Use cheap pears to make upside-down pie / tarte Tatin

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If you see a packet of pears at reduced price at your supermarket, grab it! They are usually quite hard and tasteless (that’s why they are on sale) but they make the perfect ingredient for an easy-to-make delicious upside-down pie or, as we French people call it, tarte Tatin. In fact, hard pears are best as they will keep their shape well when cooked. All you need is a dish/frying pan that can both go on the hob and in the oven.


30-50g granulated sugar (use vanilla-scented sugar or add a couple of drops of vanilla essence)

4 pears for small dish/pan (6 for a larger dish)

1 lemon

150g flour + 75g grated butter + 20g sugar (or 200g flour + 100g butter +30g sugar for a larger dish) + water (enough to bind the pastry together). To find out how to make sweet pastry, go to my easy step-by-step picture-guide of my quick video guide

Cover the bottom of the pan with a thin-ish layer of sugar

  • Scatter a few pea-size knobs of butter.
  • Cut the pears in quarters, removing the hard inner core and outer skin, and lay the quarters over the sugar placing the thicker part of the pear on the outside.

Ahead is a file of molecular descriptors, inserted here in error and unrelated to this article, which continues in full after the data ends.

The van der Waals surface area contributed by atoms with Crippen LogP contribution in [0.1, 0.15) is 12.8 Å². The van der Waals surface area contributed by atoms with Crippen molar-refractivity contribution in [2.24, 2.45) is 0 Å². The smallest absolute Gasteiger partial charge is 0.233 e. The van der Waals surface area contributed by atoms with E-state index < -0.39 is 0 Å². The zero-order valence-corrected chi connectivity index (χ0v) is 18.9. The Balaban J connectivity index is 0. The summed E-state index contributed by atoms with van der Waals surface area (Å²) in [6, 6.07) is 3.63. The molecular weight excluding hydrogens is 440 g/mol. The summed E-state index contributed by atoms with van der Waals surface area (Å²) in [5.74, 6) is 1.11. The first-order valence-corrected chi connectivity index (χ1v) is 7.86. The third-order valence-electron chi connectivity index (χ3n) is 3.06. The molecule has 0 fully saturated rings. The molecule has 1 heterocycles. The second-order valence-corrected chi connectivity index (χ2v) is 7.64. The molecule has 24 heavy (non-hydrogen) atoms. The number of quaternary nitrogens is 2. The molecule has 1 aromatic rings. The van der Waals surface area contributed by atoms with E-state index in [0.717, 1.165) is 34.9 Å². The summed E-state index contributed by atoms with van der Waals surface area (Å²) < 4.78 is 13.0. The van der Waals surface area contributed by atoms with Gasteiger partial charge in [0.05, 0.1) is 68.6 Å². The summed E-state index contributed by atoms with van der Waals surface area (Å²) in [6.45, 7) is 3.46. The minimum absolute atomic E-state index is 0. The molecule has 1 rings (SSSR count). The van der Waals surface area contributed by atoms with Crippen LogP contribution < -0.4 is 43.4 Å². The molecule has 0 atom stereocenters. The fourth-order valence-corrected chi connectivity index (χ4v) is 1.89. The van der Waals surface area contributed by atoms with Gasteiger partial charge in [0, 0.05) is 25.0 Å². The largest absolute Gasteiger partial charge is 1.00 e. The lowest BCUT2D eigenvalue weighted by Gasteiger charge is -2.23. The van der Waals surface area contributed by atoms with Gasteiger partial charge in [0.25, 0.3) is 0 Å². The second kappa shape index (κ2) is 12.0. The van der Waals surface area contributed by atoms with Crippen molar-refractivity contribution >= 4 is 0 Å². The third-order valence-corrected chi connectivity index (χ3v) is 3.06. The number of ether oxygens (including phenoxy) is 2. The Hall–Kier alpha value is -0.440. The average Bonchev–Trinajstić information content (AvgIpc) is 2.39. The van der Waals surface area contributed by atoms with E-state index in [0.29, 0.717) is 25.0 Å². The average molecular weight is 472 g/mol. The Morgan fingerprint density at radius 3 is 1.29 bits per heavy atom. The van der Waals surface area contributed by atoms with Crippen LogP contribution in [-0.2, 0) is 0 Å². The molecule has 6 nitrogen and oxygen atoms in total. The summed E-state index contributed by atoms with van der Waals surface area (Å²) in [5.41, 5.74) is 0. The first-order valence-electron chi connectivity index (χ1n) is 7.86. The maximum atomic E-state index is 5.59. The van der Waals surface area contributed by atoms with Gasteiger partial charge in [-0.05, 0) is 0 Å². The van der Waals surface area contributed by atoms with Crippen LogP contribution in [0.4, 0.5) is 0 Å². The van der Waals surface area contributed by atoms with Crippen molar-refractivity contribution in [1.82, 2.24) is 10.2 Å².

• Sprinkle with the lemon juicepear tarte tatin lay pears
  • Cook on high power and take the pan off the heat just as the sugar turns brown. Be careful at this stage as it can turn black and burn very quickly! If you take it off too early, your pie won’t have that lovely caramel taste. (Once, I took the pan off the heat when it had only just started to smell burnt but still decided to finish my recipe since my dough was already made and I had no more fruit. I was a bit worried about the result but it still tasted great!)

Pear tart Tatin heat on hob

  • Leave to cool for no more than five minutes and place your rolled up piece of pastry over the pan, gently pushing the edges underneath the fruit and around the dish.

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  • Cook on pre-heated oven at 180 degrees C for 30-35 minutes until pastry looks gold.
  • Leave to cool for a couple of minutes, place a dish over the top of the tin and turn upside down. Don’t wait any longer otherwise the caramel will harden and the pie will be stuck to the tin! If it did, you could always heat up the dish gently to melt the caramel again.